The research publications of two University of Lethbridge chemistry professors have made the Canadian Journal of Chemistry’s (CJC) lists of most-cited papers from the last 20 years and the 100 most-cited papers ever published by the journal.
Dr. Andrew Hakin, U of L provost and vice-president (academic) and a professor of chemistry, was the lead author of a 1994 study that looked at some fundamental thermodynamic properties of aqueous solutions of selected amino acids, the building blocks of proteins.
“This was a total surprise. It’s always nice to see one of your papers become one of the most-cited in the last 20 years,” says Hakin. “People refer to properties we reported again and again so I’m pleased we made such a meaningful contribution.”
Other authors of the paper include Dr. Michelle (Duke) Hogue, then an academic assistant in the Department of Chemistry and Biochemistry and now a professor in the First Nations Transition Program, Robert McKay, also an academic assistant at the time, now retired, and current U of L senator, and two then undergraduate students, Sheri A. Klassen and Kathryn E. Preuss.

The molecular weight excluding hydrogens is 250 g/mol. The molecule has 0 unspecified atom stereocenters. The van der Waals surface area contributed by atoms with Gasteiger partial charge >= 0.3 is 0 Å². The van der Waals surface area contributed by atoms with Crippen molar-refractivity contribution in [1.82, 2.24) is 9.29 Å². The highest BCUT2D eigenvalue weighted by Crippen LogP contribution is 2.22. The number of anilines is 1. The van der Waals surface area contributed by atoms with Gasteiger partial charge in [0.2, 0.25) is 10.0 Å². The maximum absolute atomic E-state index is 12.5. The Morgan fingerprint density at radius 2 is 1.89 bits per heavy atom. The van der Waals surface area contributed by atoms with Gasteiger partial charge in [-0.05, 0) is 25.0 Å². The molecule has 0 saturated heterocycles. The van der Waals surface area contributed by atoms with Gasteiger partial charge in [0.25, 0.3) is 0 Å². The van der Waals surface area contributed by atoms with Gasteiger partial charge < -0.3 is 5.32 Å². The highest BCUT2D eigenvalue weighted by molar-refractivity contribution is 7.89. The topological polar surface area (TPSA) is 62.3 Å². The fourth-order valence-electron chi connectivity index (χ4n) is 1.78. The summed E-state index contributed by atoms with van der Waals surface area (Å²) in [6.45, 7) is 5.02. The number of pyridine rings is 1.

“It was the beginning of a series of papers on the thermodynamic properties of aqueous solutions of amino acids,” says Hakin. “We started to measure densities, from which you get volumes and heat capacities, to a very high degree of precision. The work is being referenced because they have become the values that people use. People have referred to them again and again.”On the list of the 100 most-cited papers ever published by the CJC is a 1969 paper by Dr. Loren Hepler, a founding chemistry professor at the U of L. After leaving the U of L, Hepler became a faculty member at the University of Alberta and Hakin joined his research group as a post-doctoral fellow in 1987. After the fellowship, Hakin joined the U of L.
“The equipment that Hepler used when he was in Lethbridge is what I used with the amino acid studies,” says Hakin. “I’m delighted that two professors associated with the U of L Department of Chemistry and Biochemistry have been recognized in this way.”